OTTAWA, Canada (AP) — Canada’s federal industry minister said Tuesday he would not approve a multi-billion-dollar merger between Rogers Communications Inc. and Shaw Communications, two of the country’s largest telecommunication companies.
Industry Minister Francois-Philippe Champagne did leave the door open to a revised agreement.
The US$19.1 billion (Cdn$26 billion) proposed merger would have meant the wholesale transfer of wireless spectrum licenses from Shaw to Rogers, which requires Champagne’s approval.
“Today, I officially denied that request,” Champagne said. “My decision formally closes that chapter of the original proposed transaction.”
Shaw’s ownership of Freedom Mobile has widely been seen as the main obstacle to the deal’s approval. Montreal-based Videotron earlier this year agreed to buy it for US$2.1 billion (Cdn$2.85 billion).
Champagne said he needed two specific concessions before he would approve the Videotron deal.
Videotron would have to agree to keep the Freedom wireless licenses for at least 10 years, he said.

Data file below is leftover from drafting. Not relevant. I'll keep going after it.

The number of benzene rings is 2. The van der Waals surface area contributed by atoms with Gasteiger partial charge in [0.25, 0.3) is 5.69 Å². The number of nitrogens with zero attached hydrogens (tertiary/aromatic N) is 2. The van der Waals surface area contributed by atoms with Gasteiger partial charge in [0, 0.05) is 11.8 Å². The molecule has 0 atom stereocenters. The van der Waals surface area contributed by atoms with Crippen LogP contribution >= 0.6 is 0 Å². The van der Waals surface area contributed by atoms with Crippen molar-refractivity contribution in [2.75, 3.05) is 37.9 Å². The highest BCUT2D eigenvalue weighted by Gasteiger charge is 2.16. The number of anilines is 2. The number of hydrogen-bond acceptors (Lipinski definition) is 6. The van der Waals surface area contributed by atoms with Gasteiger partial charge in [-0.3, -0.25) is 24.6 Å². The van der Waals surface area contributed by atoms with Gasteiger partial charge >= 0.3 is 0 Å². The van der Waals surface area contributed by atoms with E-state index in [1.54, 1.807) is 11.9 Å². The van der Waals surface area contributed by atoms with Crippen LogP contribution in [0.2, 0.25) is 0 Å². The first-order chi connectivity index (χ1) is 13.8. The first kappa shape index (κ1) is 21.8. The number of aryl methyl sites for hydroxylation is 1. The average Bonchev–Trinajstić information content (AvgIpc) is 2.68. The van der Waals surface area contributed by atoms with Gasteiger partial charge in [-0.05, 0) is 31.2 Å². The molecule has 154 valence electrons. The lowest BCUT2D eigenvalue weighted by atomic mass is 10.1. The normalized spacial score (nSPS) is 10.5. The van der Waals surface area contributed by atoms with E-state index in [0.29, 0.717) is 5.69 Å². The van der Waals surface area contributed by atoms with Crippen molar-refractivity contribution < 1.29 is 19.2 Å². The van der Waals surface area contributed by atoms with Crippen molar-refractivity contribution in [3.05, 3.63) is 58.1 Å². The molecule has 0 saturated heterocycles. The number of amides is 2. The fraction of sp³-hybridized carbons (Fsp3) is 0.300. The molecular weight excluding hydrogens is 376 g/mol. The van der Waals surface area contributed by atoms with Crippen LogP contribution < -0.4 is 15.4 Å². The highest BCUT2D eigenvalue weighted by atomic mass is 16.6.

“We don’t want someone to flip these licenses, we want them to be in it for the long term,” he said.
Secondly, Champagne said he would “expect to see″ wireless prices in Ontario and Western Canada lowered by about 20 per cent, putting them in line with Videotron’s current Quebec offerings.
Karl Peladeau, CEO of Quebecor Inc., which owns Videotron, said he intends to accept Champagne’s conditions.
In a statement, Peladeau said Quebecor agrees to incorporate the industry minister’s stipulations in a new version of the transaction, paving the way for Freedom’s sale to go through.
Champagne did not make clear whether a successful sale of Freedom Mobile would mean the Rogers-Shaw deal might still be approved.
As well as Champagne’s approval, the Rogers-Shaw deal requires a green light from the Competition Commissioner and the Canadian Radio-television and Telecommunications Commission (CRTC)
The CRTC offered its conditional approval for the broadcasting portion of the deal in March.
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